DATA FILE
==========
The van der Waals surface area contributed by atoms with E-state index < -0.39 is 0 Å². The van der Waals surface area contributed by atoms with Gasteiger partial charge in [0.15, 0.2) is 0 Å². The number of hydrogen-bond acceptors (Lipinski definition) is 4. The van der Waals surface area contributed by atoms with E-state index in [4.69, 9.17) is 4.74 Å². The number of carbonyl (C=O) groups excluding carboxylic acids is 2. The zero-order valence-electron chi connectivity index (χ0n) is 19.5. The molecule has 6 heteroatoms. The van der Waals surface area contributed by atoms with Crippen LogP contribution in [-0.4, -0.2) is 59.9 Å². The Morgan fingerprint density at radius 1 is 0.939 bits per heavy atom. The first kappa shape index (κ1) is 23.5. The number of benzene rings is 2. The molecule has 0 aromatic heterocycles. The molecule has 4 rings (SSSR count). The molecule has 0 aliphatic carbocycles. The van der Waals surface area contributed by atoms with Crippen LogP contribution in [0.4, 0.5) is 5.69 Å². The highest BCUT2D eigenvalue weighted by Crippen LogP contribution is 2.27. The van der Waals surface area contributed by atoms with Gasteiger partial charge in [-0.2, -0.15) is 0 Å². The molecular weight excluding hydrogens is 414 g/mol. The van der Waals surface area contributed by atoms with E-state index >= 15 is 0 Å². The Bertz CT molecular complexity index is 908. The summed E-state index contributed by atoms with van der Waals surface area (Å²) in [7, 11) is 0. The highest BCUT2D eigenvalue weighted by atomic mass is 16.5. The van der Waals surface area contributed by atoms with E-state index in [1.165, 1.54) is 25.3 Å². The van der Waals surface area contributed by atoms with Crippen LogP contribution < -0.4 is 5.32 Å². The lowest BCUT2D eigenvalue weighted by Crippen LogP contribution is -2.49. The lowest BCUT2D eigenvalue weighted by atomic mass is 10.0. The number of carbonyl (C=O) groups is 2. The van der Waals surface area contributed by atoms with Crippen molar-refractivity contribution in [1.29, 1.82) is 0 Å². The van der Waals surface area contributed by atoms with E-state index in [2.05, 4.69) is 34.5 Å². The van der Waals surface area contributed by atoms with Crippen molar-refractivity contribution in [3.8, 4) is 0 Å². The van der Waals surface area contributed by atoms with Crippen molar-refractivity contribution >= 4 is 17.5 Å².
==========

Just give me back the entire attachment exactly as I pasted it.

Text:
The van der Waals surface area contributed by atoms with E-state index < -0.39 is 0 Å². The van der Waals surface area contributed by atoms with Gasteiger partial charge in [0.15, 0.2) is 0 Å². The number of hydrogen-bond acceptors (Lipinski definition) is 4. The van der Waals surface area contributed by atoms with E-state index in [4.69, 9.17) is 4.74 Å². The number of carbonyl (C=O) groups excluding carboxylic acids is 2. The zero-order valence-electron chi connectivity index (χ0n) is 19.5. The molecule has 6 heteroatoms. The van der Waals surface area contributed by atoms with Crippen LogP contribution in [-0.4, -0.2) is 59.9 Å². The Morgan fingerprint density at radius 1 is 0.939 bits per heavy atom. The first kappa shape index (κ1) is 23.5. The number of benzene rings is 2. The molecule has 0 aromatic heterocycles. The molecule has 4 rings (SSSR count). The molecule has 0 aliphatic carbocycles. The van der Waals surface area contributed by atoms with Crippen LogP contribution in [0.4, 0.5) is 5.69 Å². The highest BCUT2D eigenvalue weighted by Crippen LogP contribution is 2.27. The van der Waals surface area contributed by atoms with Gasteiger partial charge in [-0.2, -0.15) is 0 Å². The molecular weight excluding hydrogens is 414 g/mol. The van der Waals surface area contributed by atoms with E-state index >= 15 is 0 Å². The Bertz CT molecular complexity index is 908. The summed E-state index contributed by atoms with van der Waals surface area (Å²) in [7, 11) is 0. The highest BCUT2D eigenvalue weighted by atomic mass is 16.5. The van der Waals surface area contributed by atoms with E-state index in [1.165, 1.54) is 25.3 Å². The van der Waals surface area contributed by atoms with Crippen LogP contribution < -0.4 is 5.32 Å². The lowest BCUT2D eigenvalue weighted by Crippen LogP contribution is -2.49. The lowest BCUT2D eigenvalue weighted by atomic mass is 10.0. The number of carbonyl (C=O) groups is 2. The van der Waals surface area contributed by atoms with Crippen molar-refractivity contribution in [1.29, 1.82) is 0 Å². The van der Waals surface area contributed by atoms with E-state index in [2.05, 4.69) is 34.5 Å². The van der Waals surface area contributed by atoms with Crippen molar-refractivity contribution in [3.8, 4) is 0 Å². The van der Waals surface area contributed by atoms with Crippen molar-refractivity contribution >= 4 is 17.5 Å².